A generation has grown up since Beale Street went from nothing to the centerpiece of over $1 billion of downtown investment in music and entertainment.
For all the criticism it gets for security, music blend, and management, somebody is doing something right. Last weekend, while FedEx Forum was dark and Peabody Place and Gibson Guitar were barely stirring, Beale Street drew its usual sidewalk-to-sidewalk crowds of blacks, whites, Latinos, Europeans, the young, the old, the haves from the new Westin Hotel and the have-nots from the mean streets. They listened — as much as anyone actually listens — to music as different as the country twang of Double Deuce to James Govan's blues at the Rum Boogie. They were watched by a surveillance system worthy of a casino and by groups of cops at every corner and barricade. They had fun, and they all got home safely.
But there is a considerable amount of nervousness about Beale Street's future among its senior leadership. All those cops cost money, and security concerns never really go away. Locals are staying away. Memphis music to younger generations means not blues but rap, which is banned on outdoor speaker systems on Beale. The recession is cutting most everyone's business, and per-capita spending has always been low because those crowds of kids can't legally drink. The stakes are higher than ever because the bonds to build FedExForum depend on taxes generated by the surrounding attractions, and Beale Street is the healthiest.
One more thing: "Senior leadership" means just that. The developer/manager for 25 often stormy years, John Elkington, is 60 years old and ready to move on. The head of the Beale Street Merchants Association, Onzie Horne, rode as a child with his father and B.B. King in a touring bus in the 1950s and managed the career of soul legend Isaac Hayes.
Most of Beale's old guard met for lunch last week to air some gripes along with a little dirty laundry to several members of the Memphis City Council. The mood was mixed. There was optimism about a unified entertainment district focused on the Beale Street "brand" reaching from AutoZone Park and the Peabody to FedExForum and the National Civil Rights Museum. But there were warnings, as well.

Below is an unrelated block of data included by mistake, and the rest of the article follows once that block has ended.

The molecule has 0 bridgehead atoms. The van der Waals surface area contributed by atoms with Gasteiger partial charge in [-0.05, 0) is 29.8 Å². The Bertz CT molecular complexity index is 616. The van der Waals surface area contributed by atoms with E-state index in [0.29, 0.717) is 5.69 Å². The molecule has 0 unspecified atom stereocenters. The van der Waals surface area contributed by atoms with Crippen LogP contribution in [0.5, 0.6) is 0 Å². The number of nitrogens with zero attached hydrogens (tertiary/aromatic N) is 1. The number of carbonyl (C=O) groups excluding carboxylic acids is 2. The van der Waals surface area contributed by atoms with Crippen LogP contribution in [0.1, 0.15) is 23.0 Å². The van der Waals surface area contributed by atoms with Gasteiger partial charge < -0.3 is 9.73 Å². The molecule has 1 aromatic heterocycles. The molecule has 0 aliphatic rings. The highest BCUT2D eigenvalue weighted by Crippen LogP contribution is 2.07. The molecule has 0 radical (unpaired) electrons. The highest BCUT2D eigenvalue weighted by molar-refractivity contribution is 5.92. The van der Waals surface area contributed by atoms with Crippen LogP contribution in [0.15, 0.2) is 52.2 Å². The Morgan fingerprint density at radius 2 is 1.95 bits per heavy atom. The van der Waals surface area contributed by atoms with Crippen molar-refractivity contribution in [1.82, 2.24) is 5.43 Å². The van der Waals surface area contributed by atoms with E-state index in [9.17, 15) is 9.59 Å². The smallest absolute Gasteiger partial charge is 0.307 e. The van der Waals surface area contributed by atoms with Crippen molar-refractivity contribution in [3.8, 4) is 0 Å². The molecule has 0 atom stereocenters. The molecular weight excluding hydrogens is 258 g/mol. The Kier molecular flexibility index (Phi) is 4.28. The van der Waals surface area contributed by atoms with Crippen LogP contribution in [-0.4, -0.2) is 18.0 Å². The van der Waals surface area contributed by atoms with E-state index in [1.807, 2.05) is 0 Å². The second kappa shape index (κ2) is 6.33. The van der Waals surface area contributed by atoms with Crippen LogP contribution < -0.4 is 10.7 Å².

"Unfortunately, the way the climate is now, we are losing all our local support," said Mike Glenn, manager of the New Daisy Theater.
Glenn, along with other veteran operators such as Preston Lamm (Rum Boogie Cafe), Bud Chittom (Blues City Cafe), and Tommy Peters (B.B. King's), said the combination of a recession and security concerns have cut business 10 to 15 percent. Spending by international visitors, who enjoy a favorable currency exchange rate, is helping to offset waning local support.
Lamm said he and other owners want the city of Memphis and Elkington to work out their differences without a lawsuit so that attention can shift to improving security and growing the business.
Reports of a possible federal investigation of a privately owned parking garage south of Beale have produced bad publicity, as did the guilty plea on bribery charges of former Beale Street Merchants Association director Rickey Peete.
"We're caught in the crossfire," said Lamm, operator of the Rum Boogie, King's Palace, and the Pig on Beale.
Peters, whose investment in B.B. King's 17 years ago was a positive turning point for Beale Street, said business is "fragile" and is down significantly in the last four weeks.
The meeting was mainly a get-acquainted session for new council members and club operators. Lamm gave a brief history of the street's 25 years. Horne gave credit to Elkington for "Herculean efforts" in seeing Beale Street through tough times in the early years. More recently, however, Elkington has been a focal point for criticisms on everything from minority representation to security and marketing. Horne said civil subpoenas have been issued to club owners, but complying with them would be "onerous." He told council members that owners "have nothing to hide."
Security has been a special concern since a private security guard was involved in a well-publicized physical confrontation with a patron last year. Merchants pay more than $300,000 a year for police overtime to officers who make $40 an hour.
"We've been able to keep all the tough trade out and keep our noses clean, but sometimes under the weight of the world you ask if it is worth it," Chittom said.